Elon Musk reportedly ordered Twitter to remove a feature that promoted suicide prevention hotlines and other safety resources for users searching for specific content.
The removal of the feature known as #ThereIsHelp in recent days has not been previously reported. It had shown contacts with aid organizations in many countries related to mental health, HIV, vaccines, child sexual exploitation, Covid-19, gender-based violence, natural disasters and freedom of expression at the forefront of specific searches.
Its removal could contribute to concerns about the well-being of vulnerable users on Twitter. Musk has said impressions or views of harmful content have declined since taking office in October, and tweeted graphs showing a downward trend, although researchers and civil rights groups have noted an increase in tweets containing racial slurs and other hateful content.
Twitter and Musk did not respond to requests for comment about the feature’s removal.
Washington-based AIDS United, which was promoted in #ThereIsHelp, and iLaw, a Thai group credited for supporting freedom of expression, both told Reuters on Friday that the feature’s disappearance came as a surprise to them.
AIDS United said a website linked to the Twitter feature was attracting about 70 views a day as of December 18. Since then, she has received a total of 14 views.
Damar Juniarto, executive director at Twitter partner Southeast Asia Freedom of Expression Network, tweeted Friday about the missing feature, saying “stupid actions” by the social media service could prompt its organization to abandon it.
Why Musk would order the feature’s removal could not be determined immediately. Sources with knowledge of his decision declined to be named, fearing reprisals. One of them said millions of people encountered #ThereIsHelp messages.
Eirliani Abdul Rahman, who was a member of a recently disbanded Twitter content advisory group, said the disappearance of #ThereIsHelp was “extremely disturbing and deeply disturbing”.
Even if it was only temporarily removed to make room for improvement, “normally you would work on it in parallel, not remove it,” she said.
Partly due to pressure from consumer protection groups, internet services like Twitter, Google and Facebook have for years tried to direct users to well-known information providers like government hotlines if they suspect someone is in danger.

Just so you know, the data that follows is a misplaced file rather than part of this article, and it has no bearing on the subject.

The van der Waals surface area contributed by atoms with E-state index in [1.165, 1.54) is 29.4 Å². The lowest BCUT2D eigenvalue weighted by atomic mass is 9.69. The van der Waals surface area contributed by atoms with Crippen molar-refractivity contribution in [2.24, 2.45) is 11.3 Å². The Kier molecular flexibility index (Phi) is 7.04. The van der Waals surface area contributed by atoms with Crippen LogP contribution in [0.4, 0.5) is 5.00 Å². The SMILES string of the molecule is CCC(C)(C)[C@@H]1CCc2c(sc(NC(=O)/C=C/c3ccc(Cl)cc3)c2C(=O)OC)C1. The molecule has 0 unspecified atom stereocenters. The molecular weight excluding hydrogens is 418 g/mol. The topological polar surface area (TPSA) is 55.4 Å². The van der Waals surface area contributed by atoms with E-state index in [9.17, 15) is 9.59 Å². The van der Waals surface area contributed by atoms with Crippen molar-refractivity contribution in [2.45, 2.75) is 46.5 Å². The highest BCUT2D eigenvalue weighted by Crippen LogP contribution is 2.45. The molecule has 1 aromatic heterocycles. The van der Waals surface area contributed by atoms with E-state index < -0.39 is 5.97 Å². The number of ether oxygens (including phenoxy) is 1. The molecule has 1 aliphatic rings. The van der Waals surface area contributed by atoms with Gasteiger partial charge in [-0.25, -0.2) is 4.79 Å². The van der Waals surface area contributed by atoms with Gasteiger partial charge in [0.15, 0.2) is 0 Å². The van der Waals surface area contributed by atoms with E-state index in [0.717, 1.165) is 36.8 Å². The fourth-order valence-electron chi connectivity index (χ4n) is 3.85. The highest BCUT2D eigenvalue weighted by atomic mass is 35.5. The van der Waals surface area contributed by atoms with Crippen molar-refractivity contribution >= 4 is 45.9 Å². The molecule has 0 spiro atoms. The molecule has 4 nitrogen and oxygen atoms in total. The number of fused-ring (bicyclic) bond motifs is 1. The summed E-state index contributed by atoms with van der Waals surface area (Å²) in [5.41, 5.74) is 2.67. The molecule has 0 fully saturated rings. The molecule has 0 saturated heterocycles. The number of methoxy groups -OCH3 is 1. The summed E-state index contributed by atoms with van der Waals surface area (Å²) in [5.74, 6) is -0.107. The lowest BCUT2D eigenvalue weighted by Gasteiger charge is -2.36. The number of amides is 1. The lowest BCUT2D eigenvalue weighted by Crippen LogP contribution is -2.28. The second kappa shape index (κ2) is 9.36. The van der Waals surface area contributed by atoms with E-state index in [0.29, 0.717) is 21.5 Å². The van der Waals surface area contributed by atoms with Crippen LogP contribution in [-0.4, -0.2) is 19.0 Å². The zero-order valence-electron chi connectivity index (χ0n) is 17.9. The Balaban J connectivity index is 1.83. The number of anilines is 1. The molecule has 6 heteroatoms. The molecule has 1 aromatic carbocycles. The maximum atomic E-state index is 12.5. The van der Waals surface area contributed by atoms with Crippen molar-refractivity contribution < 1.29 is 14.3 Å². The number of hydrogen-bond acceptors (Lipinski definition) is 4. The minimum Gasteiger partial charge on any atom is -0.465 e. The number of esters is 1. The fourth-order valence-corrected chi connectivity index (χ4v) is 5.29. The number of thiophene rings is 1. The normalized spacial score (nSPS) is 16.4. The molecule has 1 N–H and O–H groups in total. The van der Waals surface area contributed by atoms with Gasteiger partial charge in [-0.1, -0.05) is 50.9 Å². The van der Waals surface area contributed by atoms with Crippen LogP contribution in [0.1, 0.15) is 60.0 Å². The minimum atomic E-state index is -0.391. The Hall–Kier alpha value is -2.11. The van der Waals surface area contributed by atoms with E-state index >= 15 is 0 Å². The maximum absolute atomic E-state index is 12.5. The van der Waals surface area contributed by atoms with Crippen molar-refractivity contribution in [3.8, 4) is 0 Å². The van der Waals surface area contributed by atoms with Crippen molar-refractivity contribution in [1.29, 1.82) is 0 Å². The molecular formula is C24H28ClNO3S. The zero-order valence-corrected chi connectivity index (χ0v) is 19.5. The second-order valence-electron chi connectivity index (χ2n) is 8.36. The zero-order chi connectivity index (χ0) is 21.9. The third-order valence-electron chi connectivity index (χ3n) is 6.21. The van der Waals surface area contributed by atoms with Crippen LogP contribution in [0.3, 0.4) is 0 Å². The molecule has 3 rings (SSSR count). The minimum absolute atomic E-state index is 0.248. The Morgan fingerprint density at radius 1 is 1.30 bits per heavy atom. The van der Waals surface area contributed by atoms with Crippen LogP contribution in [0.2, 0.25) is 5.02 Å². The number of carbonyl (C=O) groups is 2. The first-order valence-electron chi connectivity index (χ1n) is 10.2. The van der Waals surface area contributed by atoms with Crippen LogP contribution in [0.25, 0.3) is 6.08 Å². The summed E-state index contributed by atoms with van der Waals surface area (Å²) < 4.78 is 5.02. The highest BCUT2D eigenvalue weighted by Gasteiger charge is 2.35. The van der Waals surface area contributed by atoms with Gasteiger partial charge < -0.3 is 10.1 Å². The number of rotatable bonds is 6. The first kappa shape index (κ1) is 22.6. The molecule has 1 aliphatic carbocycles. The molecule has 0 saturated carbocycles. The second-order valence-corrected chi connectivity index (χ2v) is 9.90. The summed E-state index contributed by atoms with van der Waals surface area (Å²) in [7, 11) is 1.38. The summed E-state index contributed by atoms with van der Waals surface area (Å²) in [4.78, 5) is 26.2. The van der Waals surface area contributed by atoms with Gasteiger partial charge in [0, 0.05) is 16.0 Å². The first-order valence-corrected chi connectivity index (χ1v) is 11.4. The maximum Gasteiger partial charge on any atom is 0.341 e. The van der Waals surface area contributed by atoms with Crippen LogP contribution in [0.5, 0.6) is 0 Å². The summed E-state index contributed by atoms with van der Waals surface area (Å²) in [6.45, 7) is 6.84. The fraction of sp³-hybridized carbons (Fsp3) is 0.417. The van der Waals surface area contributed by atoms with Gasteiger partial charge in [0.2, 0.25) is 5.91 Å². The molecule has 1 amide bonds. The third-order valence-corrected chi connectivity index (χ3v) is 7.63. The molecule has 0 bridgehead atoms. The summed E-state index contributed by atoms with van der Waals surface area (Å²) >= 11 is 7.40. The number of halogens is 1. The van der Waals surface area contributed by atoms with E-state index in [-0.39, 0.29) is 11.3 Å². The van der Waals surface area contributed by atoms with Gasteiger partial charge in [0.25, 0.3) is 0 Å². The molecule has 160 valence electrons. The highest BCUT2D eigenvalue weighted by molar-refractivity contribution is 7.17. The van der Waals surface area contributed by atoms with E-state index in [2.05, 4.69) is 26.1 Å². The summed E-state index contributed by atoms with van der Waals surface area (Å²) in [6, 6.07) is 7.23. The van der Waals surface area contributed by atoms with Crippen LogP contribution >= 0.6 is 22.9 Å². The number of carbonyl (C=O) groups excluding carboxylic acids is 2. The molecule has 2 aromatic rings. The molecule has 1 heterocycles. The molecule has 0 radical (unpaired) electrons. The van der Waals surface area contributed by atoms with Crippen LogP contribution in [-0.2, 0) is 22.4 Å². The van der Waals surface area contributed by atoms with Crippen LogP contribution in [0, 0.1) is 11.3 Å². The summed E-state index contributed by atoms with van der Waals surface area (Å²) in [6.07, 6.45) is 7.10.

Twitter launched some prompts about five years ago, and some were available in over 30 countries, according to company tweets. In one of its blog posts about the feature, Twitter said it was responsible for ensuring users “can access our service and get support when they need it most.”
Just as Musk bought the company, the feature was expanded to show information related to natural disaster searches in Indonesia and Malaysia.
Alex Goldenberg, lead intelligence analyst at the nonprofit Network Contagion Research Institute, said prompts that appeared in search results a few days ago were no longer visible as of Thursday.
He and his colleagues released a study in August showing that monthly mentions of some self-harm-related terms on Twitter have increased by over 500 percent year-on-year, with younger users particularly at risk when viewing such content.
“If this decision is symbolic of a policy change, that they no longer take these issues seriously, that’s extraordinarily dangerous,” Goldenberg said. “This contradicts Musk’s previous commitment to prioritize child safety.”
Musk has said he wants to fight sexual imagery of children on Twitter and has criticized the previous owner’s handling of the problem. But he has dismissed large sections of the teams dealing with potentially objectionable material.
https://www.independent.ie/business/technology/news/elon-musk-reportedly-orders-removal-of-twitter-suicide-prevention-feature-42241934.html Elon Musk is reportedly ordering the removal of Twitter’s suicide prevention feature